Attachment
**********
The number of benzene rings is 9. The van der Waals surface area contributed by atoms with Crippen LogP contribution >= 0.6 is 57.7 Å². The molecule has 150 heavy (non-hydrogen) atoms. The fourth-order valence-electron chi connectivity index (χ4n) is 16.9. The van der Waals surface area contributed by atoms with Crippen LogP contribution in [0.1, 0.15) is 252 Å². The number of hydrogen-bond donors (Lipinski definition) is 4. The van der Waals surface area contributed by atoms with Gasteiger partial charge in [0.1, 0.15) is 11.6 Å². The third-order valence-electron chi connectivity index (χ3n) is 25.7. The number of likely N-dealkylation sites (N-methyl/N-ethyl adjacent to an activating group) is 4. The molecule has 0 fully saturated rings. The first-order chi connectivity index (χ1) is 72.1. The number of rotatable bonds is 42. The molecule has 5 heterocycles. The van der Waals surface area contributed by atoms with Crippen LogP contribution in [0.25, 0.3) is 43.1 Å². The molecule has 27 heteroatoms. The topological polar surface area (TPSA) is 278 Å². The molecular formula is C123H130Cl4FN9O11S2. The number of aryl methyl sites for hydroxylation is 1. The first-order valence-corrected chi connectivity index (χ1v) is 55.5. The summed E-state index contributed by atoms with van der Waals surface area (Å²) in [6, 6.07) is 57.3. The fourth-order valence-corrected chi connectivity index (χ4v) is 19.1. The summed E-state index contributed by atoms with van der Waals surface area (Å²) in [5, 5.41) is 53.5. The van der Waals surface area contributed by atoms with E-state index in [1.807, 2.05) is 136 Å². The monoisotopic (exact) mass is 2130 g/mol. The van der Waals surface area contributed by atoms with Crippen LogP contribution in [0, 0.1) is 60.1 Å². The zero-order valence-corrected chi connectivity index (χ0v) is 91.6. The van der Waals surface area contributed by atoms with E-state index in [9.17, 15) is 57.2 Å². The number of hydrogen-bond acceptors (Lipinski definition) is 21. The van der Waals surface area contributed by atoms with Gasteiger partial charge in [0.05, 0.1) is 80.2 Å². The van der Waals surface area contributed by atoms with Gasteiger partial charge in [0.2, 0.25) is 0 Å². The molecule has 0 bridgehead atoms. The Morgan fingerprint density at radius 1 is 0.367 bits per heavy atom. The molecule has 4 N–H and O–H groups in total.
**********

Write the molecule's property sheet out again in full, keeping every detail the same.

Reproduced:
The number of benzene rings is 9. The van der Waals surface area contributed by atoms with Crippen LogP contribution >= 0.6 is 57.7 Å². The molecule has 150 heavy (non-hydrogen) atoms. The fourth-order valence-electron chi connectivity index (χ4n) is 16.9. The van der Waals surface area contributed by atoms with Crippen LogP contribution in [0.1, 0.15) is 252 Å². The number of hydrogen-bond donors (Lipinski definition) is 4. The van der Waals surface area contributed by atoms with Gasteiger partial charge in [0.1, 0.15) is 11.6 Å². The third-order valence-electron chi connectivity index (χ3n) is 25.7. The number of likely N-dealkylation sites (N-methyl/N-ethyl adjacent to an activating group) is 4. The molecule has 0 fully saturated rings. The first-order chi connectivity index (χ1) is 72.1. The number of rotatable bonds is 42. The molecule has 5 heterocycles. The van der Waals surface area contributed by atoms with Crippen LogP contribution in [0.25, 0.3) is 43.1 Å². The molecule has 27 heteroatoms. The topological polar surface area (TPSA) is 278 Å². The molecular formula is C123H130Cl4FN9O11S2. The number of aryl methyl sites for hydroxylation is 1. The first-order valence-corrected chi connectivity index (χ1v) is 55.5. The summed E-state index contributed by atoms with van der Waals surface area (Å²) in [6, 6.07) is 57.3. The fourth-order valence-corrected chi connectivity index (χ4v) is 19.1. The summed E-state index contributed by atoms with van der Waals surface area (Å²) in [5, 5.41) is 53.5. The van der Waals surface area contributed by atoms with E-state index in [1.807, 2.05) is 136 Å². The monoisotopic (exact) mass is 2130 g/mol. The van der Waals surface area contributed by atoms with Crippen LogP contribution in [0, 0.1) is 60.1 Å². The zero-order valence-corrected chi connectivity index (χ0v) is 91.6. The van der Waals surface area contributed by atoms with E-state index in [9.17, 15) is 57.2 Å². The number of hydrogen-bond acceptors (Lipinski definition) is 21. The van der Waals surface area contributed by atoms with Gasteiger partial charge in [0.05, 0.1) is 80.2 Å². The van der Waals surface area contributed by atoms with Gasteiger partial charge in [0.2, 0.25) is 0 Å². The molecule has 0 bridgehead atoms. The Morgan fingerprint density at radius 1 is 0.367 bits per heavy atom. The molecule has 4 N–H and O–H groups in total.